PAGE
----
Material management is essential in the construction industry. Without an effective material management system, productivity levels decline, and projects are disrupted. On average, materials account for 50%-60% of costs in construction project budgets, which makes managing materials key to improving efficiencies and meeting time, cost, and quality performance objectives.

Researchers Ryan Heaton, Hector Martin, Aaron Chadee, Amrita Milling, Sian Dunne, and Fiona Borthwick wanted to understand supply chain failures because construction projects can be vulnerable to upstream supply chain inadequacies. The authors examined the sources of material handling problems and developed solutions for design-build projects to improve supply chain and production efficiencies. Their study, “The Construction Materials Conundrum: Practical Solutions to Address Integrated Supply Chain Complexities” in the Journal of Construction Engineering and Management outlines the overarching issues for stakeholders to consider and provides suggestions for improving onsite material handling. Learn more about their research at The abstract is below.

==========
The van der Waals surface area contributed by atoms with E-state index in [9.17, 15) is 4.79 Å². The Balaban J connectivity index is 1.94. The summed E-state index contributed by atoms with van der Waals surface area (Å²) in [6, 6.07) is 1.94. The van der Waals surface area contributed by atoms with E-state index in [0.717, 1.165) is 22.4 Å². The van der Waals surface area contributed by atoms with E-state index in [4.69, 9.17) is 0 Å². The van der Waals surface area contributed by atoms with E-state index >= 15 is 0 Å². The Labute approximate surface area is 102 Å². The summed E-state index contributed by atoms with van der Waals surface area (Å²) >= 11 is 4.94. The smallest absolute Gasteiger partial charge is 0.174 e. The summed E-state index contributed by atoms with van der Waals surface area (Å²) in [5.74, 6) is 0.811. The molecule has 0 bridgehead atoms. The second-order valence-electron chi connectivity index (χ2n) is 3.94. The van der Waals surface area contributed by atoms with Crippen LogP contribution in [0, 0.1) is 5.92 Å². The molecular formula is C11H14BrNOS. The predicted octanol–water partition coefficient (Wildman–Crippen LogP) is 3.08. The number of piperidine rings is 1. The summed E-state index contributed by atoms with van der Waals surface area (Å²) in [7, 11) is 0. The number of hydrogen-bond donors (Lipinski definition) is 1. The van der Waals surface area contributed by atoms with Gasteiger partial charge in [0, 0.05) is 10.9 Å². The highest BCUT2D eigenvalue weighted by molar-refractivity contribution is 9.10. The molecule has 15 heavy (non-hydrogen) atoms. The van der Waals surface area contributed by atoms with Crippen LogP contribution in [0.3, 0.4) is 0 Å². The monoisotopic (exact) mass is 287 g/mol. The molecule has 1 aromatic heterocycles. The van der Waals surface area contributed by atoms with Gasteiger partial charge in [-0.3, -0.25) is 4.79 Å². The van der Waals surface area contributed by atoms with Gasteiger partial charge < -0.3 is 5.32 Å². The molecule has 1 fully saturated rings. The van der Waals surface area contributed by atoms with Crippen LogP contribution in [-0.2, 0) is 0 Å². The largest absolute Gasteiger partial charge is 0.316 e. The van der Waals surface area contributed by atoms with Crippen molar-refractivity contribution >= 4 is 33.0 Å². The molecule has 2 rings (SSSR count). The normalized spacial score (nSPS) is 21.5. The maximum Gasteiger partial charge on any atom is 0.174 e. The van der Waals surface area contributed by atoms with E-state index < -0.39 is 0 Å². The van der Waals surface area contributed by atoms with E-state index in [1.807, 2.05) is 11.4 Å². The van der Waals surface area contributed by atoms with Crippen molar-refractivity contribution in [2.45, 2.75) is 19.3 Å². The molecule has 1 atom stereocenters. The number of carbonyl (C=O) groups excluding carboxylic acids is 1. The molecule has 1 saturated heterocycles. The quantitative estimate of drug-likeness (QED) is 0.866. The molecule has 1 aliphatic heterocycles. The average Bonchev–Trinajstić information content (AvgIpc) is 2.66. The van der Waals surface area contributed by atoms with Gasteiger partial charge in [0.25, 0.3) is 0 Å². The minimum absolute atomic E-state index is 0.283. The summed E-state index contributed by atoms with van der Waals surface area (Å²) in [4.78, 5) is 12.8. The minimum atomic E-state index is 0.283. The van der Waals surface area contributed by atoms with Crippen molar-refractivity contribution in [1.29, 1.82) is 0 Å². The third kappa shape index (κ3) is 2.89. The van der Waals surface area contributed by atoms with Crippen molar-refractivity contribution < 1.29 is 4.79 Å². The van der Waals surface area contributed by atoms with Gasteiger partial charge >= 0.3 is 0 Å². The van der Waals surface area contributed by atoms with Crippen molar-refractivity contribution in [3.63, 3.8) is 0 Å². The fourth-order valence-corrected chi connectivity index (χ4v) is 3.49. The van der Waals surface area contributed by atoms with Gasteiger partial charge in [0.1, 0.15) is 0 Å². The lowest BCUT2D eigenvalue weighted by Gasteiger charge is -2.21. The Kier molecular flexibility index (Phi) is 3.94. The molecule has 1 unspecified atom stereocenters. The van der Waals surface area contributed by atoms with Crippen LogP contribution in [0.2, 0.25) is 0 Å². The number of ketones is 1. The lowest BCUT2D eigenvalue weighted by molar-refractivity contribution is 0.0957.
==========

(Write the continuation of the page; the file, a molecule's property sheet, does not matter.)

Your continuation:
As projects evolve into complex and specialized temporary initiatives, accountability shortfalls in material flow are a major reason for schedule and cost overruns in construction. To date, researchers and practitioners are unresolved regarding the causes of material handling challenges and eminent solutions to improve material flow accountability. Consequently, inefficient supply chain management practices persist, leading to ineffective handling methods. This research, therefore, focused on identifying critical material challenges encountered by contractors and presented solutions to alleviate schedule and cost overrun failures. The fuzzy Delphi approach was used to refine opinions and achieve group consensus from 15 specialists on the ranking of material handling problems and potential solutions associated with design-build projects. The research revealed that complexity, material flow, and lack of information sharing are the top three main causes of onsite material problems. Potential solutions identified were a faster response mechanism (as an alternative to a slower build schedule), increasing material handlers’ worker power, subcontractors’ involvement in the procurement process, and prefabrication. The research highlighted subcontracting as a material handling paradox as apart from being a solution, it creates non-value-added costs in the supply chain and often inappropriately transfers risk. The findings showcased the potential to improve onsite material handling praxis by considering decision-making uncertainties in material flow and recognizing the importance of procurement methods in construction supply chain solutions in resolving scheduling and cost inefficiencies. 

Read the paper in full in the ASCE Library: